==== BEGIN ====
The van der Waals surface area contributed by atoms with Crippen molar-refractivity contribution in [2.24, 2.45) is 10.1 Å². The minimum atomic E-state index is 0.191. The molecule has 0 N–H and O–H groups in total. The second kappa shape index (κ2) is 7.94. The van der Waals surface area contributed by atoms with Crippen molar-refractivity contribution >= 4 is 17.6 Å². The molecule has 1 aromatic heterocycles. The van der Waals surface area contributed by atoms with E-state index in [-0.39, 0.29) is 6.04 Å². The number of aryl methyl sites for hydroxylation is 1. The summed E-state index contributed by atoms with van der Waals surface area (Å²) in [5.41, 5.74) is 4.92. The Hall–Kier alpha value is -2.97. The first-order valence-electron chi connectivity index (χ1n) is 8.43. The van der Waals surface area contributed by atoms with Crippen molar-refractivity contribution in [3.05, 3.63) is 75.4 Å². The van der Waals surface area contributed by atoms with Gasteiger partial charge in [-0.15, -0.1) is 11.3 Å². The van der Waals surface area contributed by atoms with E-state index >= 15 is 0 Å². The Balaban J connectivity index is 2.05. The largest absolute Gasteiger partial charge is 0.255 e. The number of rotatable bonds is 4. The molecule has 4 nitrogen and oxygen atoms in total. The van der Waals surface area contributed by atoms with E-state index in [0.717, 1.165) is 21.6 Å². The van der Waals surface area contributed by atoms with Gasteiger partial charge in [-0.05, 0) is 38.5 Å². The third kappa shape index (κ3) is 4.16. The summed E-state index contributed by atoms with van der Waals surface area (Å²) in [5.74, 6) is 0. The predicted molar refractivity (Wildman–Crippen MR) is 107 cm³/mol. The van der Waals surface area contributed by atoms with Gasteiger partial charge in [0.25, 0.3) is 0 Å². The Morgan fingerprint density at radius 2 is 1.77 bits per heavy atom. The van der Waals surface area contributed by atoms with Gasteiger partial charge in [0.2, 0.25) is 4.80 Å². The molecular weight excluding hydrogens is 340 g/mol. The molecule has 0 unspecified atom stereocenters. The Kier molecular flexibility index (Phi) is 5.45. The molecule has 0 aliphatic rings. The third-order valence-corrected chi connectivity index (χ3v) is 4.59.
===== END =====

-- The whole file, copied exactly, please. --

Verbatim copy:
The van der Waals surface area contributed by atoms with Crippen molar-refractivity contribution in [2.24, 2.45) is 10.1 Å². The minimum atomic E-state index is 0.191. The molecule has 0 N–H and O–H groups in total. The second kappa shape index (κ2) is 7.94. The van der Waals surface area contributed by atoms with Crippen molar-refractivity contribution >= 4 is 17.6 Å². The molecule has 1 aromatic heterocycles. The van der Waals surface area contributed by atoms with E-state index in [-0.39, 0.29) is 6.04 Å². The number of aryl methyl sites for hydroxylation is 1. The summed E-state index contributed by atoms with van der Waals surface area (Å²) in [5.41, 5.74) is 4.92. The Hall–Kier alpha value is -2.97. The first-order valence-electron chi connectivity index (χ1n) is 8.43. The van der Waals surface area contributed by atoms with Crippen molar-refractivity contribution in [3.05, 3.63) is 75.4 Å². The van der Waals surface area contributed by atoms with Gasteiger partial charge in [-0.15, -0.1) is 11.3 Å². The van der Waals surface area contributed by atoms with E-state index >= 15 is 0 Å². The Balaban J connectivity index is 2.05. The largest absolute Gasteiger partial charge is 0.255 e. The number of rotatable bonds is 4. The molecule has 4 nitrogen and oxygen atoms in total. The van der Waals surface area contributed by atoms with E-state index in [0.717, 1.165) is 21.6 Å². The van der Waals surface area contributed by atoms with Gasteiger partial charge in [-0.05, 0) is 38.5 Å². The third kappa shape index (κ3) is 4.16. The summed E-state index contributed by atoms with van der Waals surface area (Å²) in [5.74, 6) is 0. The predicted molar refractivity (Wildman–Crippen MR) is 107 cm³/mol. The van der Waals surface area contributed by atoms with Gasteiger partial charge in [0.25, 0.3) is 0 Å². The Morgan fingerprint density at radius 2 is 1.77 bits per heavy atom. The van der Waals surface area contributed by atoms with Gasteiger partial charge in [0.2, 0.25) is 4.80 Å². The molecular weight excluding hydrogens is 340 g/mol. The molecule has 0 unspecified atom stereocenters. The Kier molecular flexibility index (Phi) is 5.45. The molecule has 0 aliphatic rings. The third-order valence-corrected chi connectivity index (χ3v) is 4.59.